NGOs and UNSC Permanent Members

In addition to keeping contact with diplomats from non-permanent UNSC members, NGOs targeted powerful member states, most notably the USA. When a complete withdrawal of UNAMIR was discussed, Alison des Forges and a representative of Rwandan NGO, the Association for the Defense of Human Rights and Public Liberties (known by its French acronym ADL), contacted US Ambassador Madeleine Albright. She ‘gave them a sympathetic hearing’ and directed them to the US National Security Council, which agreed to keep a small number of UN troops in Rwanda. ‘[L]obbying by human rights and humanitarian organizations’ is believed to have played a role (Des Forges 2004, p. 35).

Representatives of another humanitarian NGO, InterAction, attempted several times to meet with Madeleine Albright, but she declined. At the same time, international humanitarian NGOs spoke to other key US officials, such as Richard Clarke, the focal point for humanitarian policy, Anthony Lake, National Security Advisor, and other State Department officials from the interagency task force on Rwanda. In early May, Alison des Forges and an ADL representative met with the US Deputy Assistant Secretary of State for African Affairs ‘and urged US support for an expanded UN force with a robust civilian protection mandate’ (Labonte 2013, p. 109).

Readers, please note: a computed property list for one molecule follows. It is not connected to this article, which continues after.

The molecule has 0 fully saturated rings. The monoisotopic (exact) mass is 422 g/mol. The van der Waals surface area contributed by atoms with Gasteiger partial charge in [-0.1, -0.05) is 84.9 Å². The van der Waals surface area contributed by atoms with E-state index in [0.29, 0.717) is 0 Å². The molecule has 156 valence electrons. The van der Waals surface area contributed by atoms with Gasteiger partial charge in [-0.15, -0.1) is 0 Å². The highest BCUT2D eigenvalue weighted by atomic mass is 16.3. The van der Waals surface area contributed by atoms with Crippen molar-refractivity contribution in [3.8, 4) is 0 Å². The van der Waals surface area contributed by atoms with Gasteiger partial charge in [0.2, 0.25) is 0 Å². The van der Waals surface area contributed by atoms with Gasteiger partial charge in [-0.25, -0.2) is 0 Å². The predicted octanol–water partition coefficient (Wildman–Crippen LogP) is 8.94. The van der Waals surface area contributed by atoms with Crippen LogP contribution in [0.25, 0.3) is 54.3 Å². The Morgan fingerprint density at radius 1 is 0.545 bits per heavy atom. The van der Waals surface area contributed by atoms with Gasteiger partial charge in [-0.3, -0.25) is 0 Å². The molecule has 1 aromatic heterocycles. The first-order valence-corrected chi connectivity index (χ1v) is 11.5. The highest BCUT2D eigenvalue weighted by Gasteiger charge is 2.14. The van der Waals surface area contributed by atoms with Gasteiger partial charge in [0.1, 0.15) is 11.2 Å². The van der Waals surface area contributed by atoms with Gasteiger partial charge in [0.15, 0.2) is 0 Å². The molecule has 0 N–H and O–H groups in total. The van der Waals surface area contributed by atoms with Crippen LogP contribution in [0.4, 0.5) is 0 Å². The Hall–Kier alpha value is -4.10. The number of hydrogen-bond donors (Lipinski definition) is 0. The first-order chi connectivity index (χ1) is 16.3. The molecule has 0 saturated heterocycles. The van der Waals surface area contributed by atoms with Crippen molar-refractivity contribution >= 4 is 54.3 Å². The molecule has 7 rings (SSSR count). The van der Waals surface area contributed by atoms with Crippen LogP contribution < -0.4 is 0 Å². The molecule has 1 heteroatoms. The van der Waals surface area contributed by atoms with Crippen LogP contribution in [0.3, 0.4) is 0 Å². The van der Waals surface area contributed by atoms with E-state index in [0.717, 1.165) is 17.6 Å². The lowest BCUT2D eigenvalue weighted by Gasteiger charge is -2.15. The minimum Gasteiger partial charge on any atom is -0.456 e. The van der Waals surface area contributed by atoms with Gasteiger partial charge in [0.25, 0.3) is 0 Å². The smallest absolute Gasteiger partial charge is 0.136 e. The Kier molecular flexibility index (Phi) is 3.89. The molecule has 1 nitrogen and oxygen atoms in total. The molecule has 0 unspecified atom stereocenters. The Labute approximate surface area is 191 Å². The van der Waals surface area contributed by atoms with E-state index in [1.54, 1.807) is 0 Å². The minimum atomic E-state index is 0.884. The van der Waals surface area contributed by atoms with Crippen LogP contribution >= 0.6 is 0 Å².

NGOs targeted officials from other P-5 countries as well. After Oxfam had telephoned David Clark, shadow Secretary of State for Defence, the Labour Party put pressure on the UK Government to provide diplomatic and logistical support to the UN operation (Melvern 2000, p. 232). The support failed to materialize, despite promises. The belated and inadequate action by Security Council members is one of the reasons why some NGO representatives are quite pessimistic about their role during the genocide: the president of the US branch of Save the Children believes that ‘he did not succeed in changing a single US policy maker’s opinion about intervening in Rwanda’ (as cited in Labonte 2013, p. 119). While the UN failed to intervene forcefully to stop the genocide, a small presence was kept on the ground to observe the events and attempts were made to reinforce the mission.

 
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